Inferior only to innovative, I believe the word 'atmospheric' makes a great case to be awarded the most overused term in the world of music blogs. I recently saw it used in a review of Will.I.Am's latest cataclysm of shit - Britney Spears supposedly adding an 'atmospheric edge' to the proceedings. Seriously? Just stop. If any one album does involuntarily force my hand to use it though, it would have to be Heyerdahl with their debut album Øen. On first listen, I thought that the only reason for me wanting to classify it as 'cold', was the conscious knowledge that this album came from a monsoon beaten lighthouse in Norway. It isn't a conscious knowledge though… Heyerdahl have in fact produced an entirely glacial piece of work - shiver inducing almost. Having placed microphones around the space to pick up the surrounding gales, there are tales of storms at sea weaved in between supernatural hurricanes and post shipwreck shelters. After numerous playbacks, it becomes apparent that this is actually a carefully constructed concept album, executed with a finesse rarely witnessed in the world of debut albums.

'Enkebukten' opens with a pulsating drum beat, the tribal undertones instantly highlighting the bands Scandinavian roots. Initially, the lead singers lyrics seem quite light and loose, almost in a similar vein to that of Passion Pit or Foster the People - yet music to soundtrack your picnic this is not. Upon further investigation, it's obvious that these comparisons have no grounding whatsoever - the songwriting is wholly dark. There are some heartbreaking peaks, which at times are in direct contrast to the vocal. These little contrasts seem to pop up quite frequently on the LP, and rather than jarring, it is these that keep Øen fresh throughout. Seductive riffs go alongside lyrics profiling ocean tragedies, plummeting base drones being spliced with delicate keys.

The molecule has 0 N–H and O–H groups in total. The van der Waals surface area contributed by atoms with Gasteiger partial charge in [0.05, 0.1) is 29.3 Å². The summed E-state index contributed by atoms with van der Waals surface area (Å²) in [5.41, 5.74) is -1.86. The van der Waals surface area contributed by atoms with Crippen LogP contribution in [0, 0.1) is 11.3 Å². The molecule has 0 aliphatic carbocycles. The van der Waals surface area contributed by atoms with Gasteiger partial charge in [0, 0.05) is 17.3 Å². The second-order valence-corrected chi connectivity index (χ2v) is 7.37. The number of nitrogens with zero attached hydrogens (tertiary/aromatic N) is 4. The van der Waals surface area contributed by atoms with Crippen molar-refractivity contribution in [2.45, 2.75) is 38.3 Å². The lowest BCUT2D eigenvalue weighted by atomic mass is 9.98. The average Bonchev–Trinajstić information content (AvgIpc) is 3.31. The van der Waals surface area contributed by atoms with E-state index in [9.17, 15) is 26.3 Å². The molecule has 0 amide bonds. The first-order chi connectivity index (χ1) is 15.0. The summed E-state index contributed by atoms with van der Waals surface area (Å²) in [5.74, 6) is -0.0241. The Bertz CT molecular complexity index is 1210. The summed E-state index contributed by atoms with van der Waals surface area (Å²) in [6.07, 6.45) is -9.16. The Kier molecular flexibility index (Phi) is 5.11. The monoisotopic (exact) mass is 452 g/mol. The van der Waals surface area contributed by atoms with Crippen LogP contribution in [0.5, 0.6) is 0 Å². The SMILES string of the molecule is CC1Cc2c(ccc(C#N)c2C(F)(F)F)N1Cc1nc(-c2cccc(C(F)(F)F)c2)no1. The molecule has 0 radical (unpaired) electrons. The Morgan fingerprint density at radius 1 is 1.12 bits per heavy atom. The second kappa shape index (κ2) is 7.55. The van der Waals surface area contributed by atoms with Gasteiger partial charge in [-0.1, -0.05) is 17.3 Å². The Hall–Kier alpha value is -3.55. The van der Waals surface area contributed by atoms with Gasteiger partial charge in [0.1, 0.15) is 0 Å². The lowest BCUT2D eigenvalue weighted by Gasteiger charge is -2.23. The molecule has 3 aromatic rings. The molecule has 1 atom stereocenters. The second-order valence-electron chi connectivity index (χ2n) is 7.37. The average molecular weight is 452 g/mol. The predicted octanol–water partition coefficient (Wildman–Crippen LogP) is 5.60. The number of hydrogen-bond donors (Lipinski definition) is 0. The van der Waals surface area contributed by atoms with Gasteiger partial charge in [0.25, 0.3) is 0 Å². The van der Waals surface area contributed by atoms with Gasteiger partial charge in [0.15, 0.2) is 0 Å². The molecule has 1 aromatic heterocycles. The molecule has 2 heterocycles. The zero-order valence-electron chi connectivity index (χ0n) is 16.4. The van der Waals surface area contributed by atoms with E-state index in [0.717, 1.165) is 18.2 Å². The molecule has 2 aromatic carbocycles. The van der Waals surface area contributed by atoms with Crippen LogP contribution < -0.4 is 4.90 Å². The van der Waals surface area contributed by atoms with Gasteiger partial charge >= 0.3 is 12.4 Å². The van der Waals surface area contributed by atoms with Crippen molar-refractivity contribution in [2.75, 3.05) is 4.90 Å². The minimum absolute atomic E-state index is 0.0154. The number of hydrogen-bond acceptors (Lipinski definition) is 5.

There's a slight structural lull after the first track, until the album hits 'Archipelago' and its captivating hook. Everything ascends from thereon; the pace picks up, as does the strength of the delivery. It just seems that little bit more immediate. Although the opening lyrics on 'Beast' threaten the authenticity of the record somewhat, "She's so shy, I know I seen her naked a hundred times. No more, all is fair in love," the overall soundscape here is sublime. The baseline feels instant, and the whole track feels perfectly spaced out. It culminates in a graceful Xylophone/Koll drum-esque breakdown, of which I'm sure has an identical twin sitting somewhere in Bombay Bicycle Club's debut. (Hours of searching/skipping have yet to prove me right).

The album continue's its climb, travelling through 2012 release 'Mirage' to reach personal favourite; the penultimate 'Blood'. It's simplistic and stripped back, starting with a simple drum pattern alongside an echoey base. That'd be a harsh injustice to that base though - it's one of those breezily gentle + smoking hot crossbreeds that cause most red blooded males to drown in a pool of their own saliva. Slowly brooding vocals fade in and out simultaneously as a descending set of chords loop over the top. The track stretches out and sprawls to its end, rolling straight into a set of warped vocals which crop up again and again on the LP. Although personally welcomed, they're altogether very strange. They compare to a mixture of backward spinning vinyl, the lead accent in District 9 and that Nichiren Bhuddist chant in Xzibit's 2006 mid-hit, 'Concentrate'. Finale 'Emerald the Killer' is a terrific ending, reuniting all the parts that worked and rearranging them in a way unseen elsewhere on the record. It's the only track which suggests any sort of warmth, in an eighties LA film soundtrack sort of way.

As far as debut albums go, this shows as much potential as any recent effort. Whilst it grows in strength chronologically, it also grows the more you play it. There are many subtle intricacies and layers feathered from beginning to end which don't leap out straight away, but when detected make all the difference. It's an altogether quite epic sound, and quite different from the majority of what's out there too. More-so than the previously mentioned, the worst term being sloshed heartily over every other breast, blog and bollock is 'One to Watch'. It's an inescapable thing though - there is a definite modern human need to rate, rank, list and repeat. In that sense, it won't be long 'til you have no problems spelling their name - Heyerdahl are definitely going places.